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How NOT To Use QR Codes In Your Marketing

Author: Jeff Coon

I applaud companies and inbound marketers for taking a chance and testing new technologies such as QR codes (abbreviated from Quick Response Codes). After all, an important part of inbound marketing is testing and measuring. But the excitement of new technology can sometimes cause marketers to use tactics that leave me asking the question, "I wonder what they were thinking?" qr codes marketing

The intention of this article is not to publicly criticize a particular company, so I will leave company names out of my examples. But I do think it's important to share these examples as a way to illustrate how to incorrectly use QR Codes.

2 Examples of how NOT to Use QR Codes:

1. On a billboard hundreds of yards off the highway

I noticed this example on our drive back from a family vacation. We were coming around a curve in the highway when I noticed a billboard with a QR Code on it. (As marketers and designers, we're trained to see these things). The billboard was offset a great distance from the highway, and by the time I noticed it, I didn't even have enough time to read who the company was that was advertising on this billboard.

I immediately asked myself the following questions:

  • Who was this intended for? The driver? The passenger? Kids in the back seat?
  • How did they think anyone would have time to pull out their smart phones, launch their QR Scanner app, and scan this QR code before it was out of site?
  • Would this QR Code even scan since we were constantly moving and at a terrible angle?
  • If I could scan it, why would I want to? There was no call to action or incentive.
  • Why did they choose a billboard with such poor visibility (near a curve which gives the viewer very little lead time)?

I'm sure their are good reasons for some of the points above, but that's a lot of red flags in a short period of time. It makes me think that this campaign had NO chance of success.

2. On the Jumbotron at a professional sporting event

This example could have had a chance for success, if done correctly. The biggest issue I had with this one was the duration in which this QR Code was displayed (roughly 3-5 seconds).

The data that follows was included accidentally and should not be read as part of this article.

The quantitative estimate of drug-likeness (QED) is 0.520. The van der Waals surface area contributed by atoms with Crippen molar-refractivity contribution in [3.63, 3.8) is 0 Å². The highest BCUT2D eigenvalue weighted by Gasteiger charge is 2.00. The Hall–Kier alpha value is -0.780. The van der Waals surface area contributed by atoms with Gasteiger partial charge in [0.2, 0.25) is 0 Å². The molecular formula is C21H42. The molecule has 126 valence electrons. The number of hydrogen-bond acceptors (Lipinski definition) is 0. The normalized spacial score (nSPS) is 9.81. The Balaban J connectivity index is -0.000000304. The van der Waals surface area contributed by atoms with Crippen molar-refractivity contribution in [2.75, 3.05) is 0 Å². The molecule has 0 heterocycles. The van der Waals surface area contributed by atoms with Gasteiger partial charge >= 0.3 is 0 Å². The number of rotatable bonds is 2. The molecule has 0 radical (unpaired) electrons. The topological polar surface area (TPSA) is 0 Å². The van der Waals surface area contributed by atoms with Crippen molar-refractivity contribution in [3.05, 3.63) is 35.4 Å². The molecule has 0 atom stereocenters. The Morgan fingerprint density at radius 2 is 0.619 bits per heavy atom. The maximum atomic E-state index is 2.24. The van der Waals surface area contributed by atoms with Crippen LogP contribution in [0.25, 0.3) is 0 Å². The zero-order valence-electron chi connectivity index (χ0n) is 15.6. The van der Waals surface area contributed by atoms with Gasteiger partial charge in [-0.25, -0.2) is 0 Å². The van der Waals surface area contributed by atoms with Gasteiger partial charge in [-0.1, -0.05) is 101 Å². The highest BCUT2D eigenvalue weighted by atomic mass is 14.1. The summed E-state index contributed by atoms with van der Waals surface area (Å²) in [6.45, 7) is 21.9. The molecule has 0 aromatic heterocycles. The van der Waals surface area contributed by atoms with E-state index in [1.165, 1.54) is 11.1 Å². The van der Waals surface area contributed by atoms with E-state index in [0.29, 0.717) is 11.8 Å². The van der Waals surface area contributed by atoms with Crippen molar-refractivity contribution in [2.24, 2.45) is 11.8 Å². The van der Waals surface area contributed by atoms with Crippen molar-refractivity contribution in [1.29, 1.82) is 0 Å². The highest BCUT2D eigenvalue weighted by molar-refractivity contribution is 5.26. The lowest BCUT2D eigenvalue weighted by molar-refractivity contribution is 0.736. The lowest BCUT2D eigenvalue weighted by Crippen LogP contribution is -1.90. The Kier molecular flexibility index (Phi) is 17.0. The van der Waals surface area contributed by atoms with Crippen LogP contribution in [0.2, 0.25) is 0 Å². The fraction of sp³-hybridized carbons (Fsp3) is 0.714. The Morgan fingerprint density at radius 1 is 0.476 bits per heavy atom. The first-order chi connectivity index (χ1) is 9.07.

During a timeout of a professional sporting event, I glanced up at the Jumbotron and noticed a QR code (and just a QR Code - nothing else). I quickly reached for my iPhone to scan it, but by the time I got my phone in hand the message had changed. Convinced that the QR Code would be displayed again, I quickly launched my QR scanner and waited - only to be completely disappointed.

Some reasons why I think this example failed:

  • Duration, as mentioned above
  • Lack of a call to action and/or incentive - tell me why I should scan this
  • The angle at which I was to scan the QR Code was too drastic

The last point above could be argued. I certainly didn't have courtside seats, nor was I in the "nose-bleed" section. They were slightly above average seats and I had to look nearly straight up to see the Jumbotron.

Maybe this QR code was intended for people in the sections that had a great vantage point of the Jumbotron - and if that was the case, then well done. But even if that was the case, the duration and incentive wouldn't have been enough for me to scan this.

Marketing Takeaway:

Be sure you think about the situation your audience will be in when they see your QR Code.

Will they have their phone handy? If so, do they have enough time to scan your QR Code? What incentive have you provided to encourage them to scan your QR Code?

What examples have you seen? Has your company tried using QR Codes in their marketing efforts? Do you think they failed or succeeded?

In my follow up blog post, I'll highlight a few examples of QR Codes done right. Stay tuned.

Topics: QR Codes, Business, Inbound Marketing